The Bank of England expects the price inflation peak to be high, but short-lived: however if it feeds into wage inflation it could seriously undermine both national debt servicing and the property market: that's why the Government appears to be adopting a tight fiscal stance and announcing a large reduction in the civil service. Carefully targeted support with the swiftly rising cost of living is urgently needed for those most in need and, if the Government can't or won't respond, it could be enabled through the voluntary sector: with Government acting as catalyst. However this is a role to which they're not currently accustomed.
Background music: 'Everything has a Beginning' by Joel Cummins.
The range of major drivers which will steer inflation over the years ahead is wide and diverse, but their duration must be considered as well as their positive or negative impact on rates. For example, the drivers most affected by Putin's war in Ukraine are energy shortages and supply chain disruption, and the threat of de-globalisation in future. These all contribute to higher inflation but it is only a more cautionary approach leading towards de-globalisation which will persist. Meanwhile technology, demographics and a swifter transition to low cost alternative energy will all bear down on price rises. In this commentary we take a look at nine major influences on future rates of inflation, and conclude that central bankers are right to be cautious about chasing after inflation with their interest rate policy.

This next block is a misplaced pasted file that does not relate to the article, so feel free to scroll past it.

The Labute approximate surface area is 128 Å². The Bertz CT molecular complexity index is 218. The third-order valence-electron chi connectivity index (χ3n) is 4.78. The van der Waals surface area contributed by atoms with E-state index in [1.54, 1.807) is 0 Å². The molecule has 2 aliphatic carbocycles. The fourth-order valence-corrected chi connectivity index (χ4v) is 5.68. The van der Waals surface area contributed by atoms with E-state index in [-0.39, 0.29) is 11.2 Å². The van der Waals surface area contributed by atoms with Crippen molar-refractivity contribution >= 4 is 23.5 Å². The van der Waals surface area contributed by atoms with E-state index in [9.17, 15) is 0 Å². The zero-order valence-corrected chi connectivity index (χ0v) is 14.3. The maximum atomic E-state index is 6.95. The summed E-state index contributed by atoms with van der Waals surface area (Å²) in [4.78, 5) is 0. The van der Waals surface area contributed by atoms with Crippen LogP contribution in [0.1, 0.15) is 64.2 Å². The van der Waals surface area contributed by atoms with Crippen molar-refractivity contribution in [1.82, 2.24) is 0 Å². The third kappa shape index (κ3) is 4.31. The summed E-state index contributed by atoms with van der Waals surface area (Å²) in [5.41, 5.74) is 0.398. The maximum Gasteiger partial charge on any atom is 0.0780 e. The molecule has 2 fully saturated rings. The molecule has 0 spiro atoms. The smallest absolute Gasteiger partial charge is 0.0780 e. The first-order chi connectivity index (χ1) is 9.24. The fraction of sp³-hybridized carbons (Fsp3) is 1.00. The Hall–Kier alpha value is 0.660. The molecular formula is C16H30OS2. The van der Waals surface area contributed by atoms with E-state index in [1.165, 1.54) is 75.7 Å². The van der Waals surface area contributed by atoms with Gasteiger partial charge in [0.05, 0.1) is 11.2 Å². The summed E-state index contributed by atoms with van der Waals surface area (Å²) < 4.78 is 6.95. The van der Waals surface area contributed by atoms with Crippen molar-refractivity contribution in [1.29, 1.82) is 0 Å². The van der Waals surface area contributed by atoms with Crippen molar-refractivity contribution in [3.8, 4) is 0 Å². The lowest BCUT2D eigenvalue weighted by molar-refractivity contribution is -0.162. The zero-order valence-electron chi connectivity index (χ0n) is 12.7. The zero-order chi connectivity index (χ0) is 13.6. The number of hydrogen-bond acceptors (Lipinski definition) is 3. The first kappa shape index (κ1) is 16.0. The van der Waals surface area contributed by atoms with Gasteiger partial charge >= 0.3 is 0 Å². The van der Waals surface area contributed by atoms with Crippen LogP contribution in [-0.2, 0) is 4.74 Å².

The contrast in wealth distribution between key regions and countries around the world is as stark as ever. In this commentary, using analysis in the Credit Suisse Global Wealth Databook, we look at the convergence we need to achieve in order to help encourage a more egalitarian form of global capitalism. The music accompanying this episode is The Nexus Riddim by Konrad OldMoney
There's no question over Rishi Sunak's commitment to a strategy to encourage people to work; however, faced with a major cost of living crisis for those on the breadline,there's a real need to complement it with a strategy for sharing. If HM Treasury is not inclined to assist, it should at least set out a plan to encourage those who will.
Accompanying music - Bike Sharing to Paradise, by Dan Bodan
The existential threat of mutually assured destruction has kept the world safe from nuclear weapons for the past sixty years but, now that balance is being challenged by a combination of insanity and ignorance, it this just leaves us with economic action. Let's make sure that the trade policy of the free world is adjusted accordingly.
Music accompanying this episode is from 'Mad World' by Jennifer Ann.
For the past fifty years, nearly all major conflicts have been driven by economic power granted to tyrants by our dependency on fossil fuels. We must now recognise the awful footprint it has left in terms of human suffering, as well as climate change. The huge rise in fossil fuel prices will bring substantial dividends to those who look for opportunities to invest in the new ways of powering the economy, and could kick-start moves to a safer and cleaner world.
Imagine a world in which everyone has a stake in the great tech firms that serve them each day, and where dividends are gradually replacing wages to provide regular income for everyone, as work becomes scarcer as a result of automation?
Imagine a world where every young person not only has a small inheritance with which to start their adult life, but also the opportunity to build its value by learning life skills?
Simon Rose is taking a well-earned break this week, so we’re taking the opportunity to bring you a talk given Gavin Oldham in August to the leading City of London think-tank Z/Yen.
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